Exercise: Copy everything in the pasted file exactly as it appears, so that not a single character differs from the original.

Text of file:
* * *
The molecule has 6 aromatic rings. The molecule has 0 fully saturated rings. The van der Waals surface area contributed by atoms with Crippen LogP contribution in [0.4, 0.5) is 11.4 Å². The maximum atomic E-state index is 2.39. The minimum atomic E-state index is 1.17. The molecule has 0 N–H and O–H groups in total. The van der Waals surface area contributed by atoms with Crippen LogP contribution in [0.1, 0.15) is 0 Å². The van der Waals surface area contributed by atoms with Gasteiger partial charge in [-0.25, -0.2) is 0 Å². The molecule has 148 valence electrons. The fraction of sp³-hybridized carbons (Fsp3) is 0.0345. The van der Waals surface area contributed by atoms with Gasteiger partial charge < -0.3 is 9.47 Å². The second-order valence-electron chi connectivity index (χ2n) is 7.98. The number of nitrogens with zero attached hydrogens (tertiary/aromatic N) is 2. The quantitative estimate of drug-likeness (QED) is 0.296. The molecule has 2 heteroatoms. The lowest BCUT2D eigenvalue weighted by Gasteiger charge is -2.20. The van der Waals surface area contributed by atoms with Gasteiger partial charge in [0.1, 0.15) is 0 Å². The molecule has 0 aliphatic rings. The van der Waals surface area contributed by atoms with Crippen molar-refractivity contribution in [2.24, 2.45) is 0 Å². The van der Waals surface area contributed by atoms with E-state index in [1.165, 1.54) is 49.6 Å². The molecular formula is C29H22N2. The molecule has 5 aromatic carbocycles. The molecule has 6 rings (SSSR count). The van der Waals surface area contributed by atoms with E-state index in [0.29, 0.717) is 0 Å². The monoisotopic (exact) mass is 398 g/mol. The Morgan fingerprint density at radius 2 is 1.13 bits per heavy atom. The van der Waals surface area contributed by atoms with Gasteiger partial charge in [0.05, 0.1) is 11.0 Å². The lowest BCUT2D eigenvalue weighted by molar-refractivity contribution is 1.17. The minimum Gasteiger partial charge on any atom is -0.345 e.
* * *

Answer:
The molecule has 6 aromatic rings. The molecule has 0 fully saturated rings. The van der Waals surface area contributed by atoms with Crippen LogP contribution in [0.4, 0.5) is 11.4 Å². The maximum atomic E-state index is 2.39. The minimum atomic E-state index is 1.17. The molecule has 0 N–H and O–H groups in total. The van der Waals surface area contributed by atoms with Crippen LogP contribution in [0.1, 0.15) is 0 Å². The van der Waals surface area contributed by atoms with Gasteiger partial charge in [-0.25, -0.2) is 0 Å². The molecule has 148 valence electrons. The fraction of sp³-hybridized carbons (Fsp3) is 0.0345. The van der Waals surface area contributed by atoms with Gasteiger partial charge < -0.3 is 9.47 Å². The second-order valence-electron chi connectivity index (χ2n) is 7.98. The number of nitrogens with zero attached hydrogens (tertiary/aromatic N) is 2. The quantitative estimate of drug-likeness (QED) is 0.296. The molecule has 2 heteroatoms. The lowest BCUT2D eigenvalue weighted by Gasteiger charge is -2.20. The van der Waals surface area contributed by atoms with Gasteiger partial charge in [0.1, 0.15) is 0 Å². The molecule has 0 aliphatic rings. The van der Waals surface area contributed by atoms with Crippen molar-refractivity contribution in [2.24, 2.45) is 0 Å². The van der Waals surface area contributed by atoms with E-state index in [1.165, 1.54) is 49.6 Å². The molecular formula is C29H22N2. The molecule has 5 aromatic carbocycles. The molecule has 6 rings (SSSR count). The van der Waals surface area contributed by atoms with E-state index in [0.29, 0.717) is 0 Å². The monoisotopic (exact) mass is 398 g/mol. The Morgan fingerprint density at radius 2 is 1.13 bits per heavy atom. The van der Waals surface area contributed by atoms with Gasteiger partial charge in [0.05, 0.1) is 11.0 Å². The lowest BCUT2D eigenvalue weighted by molar-refractivity contribution is 1.17. The minimum Gasteiger partial charge on any atom is -0.345 e.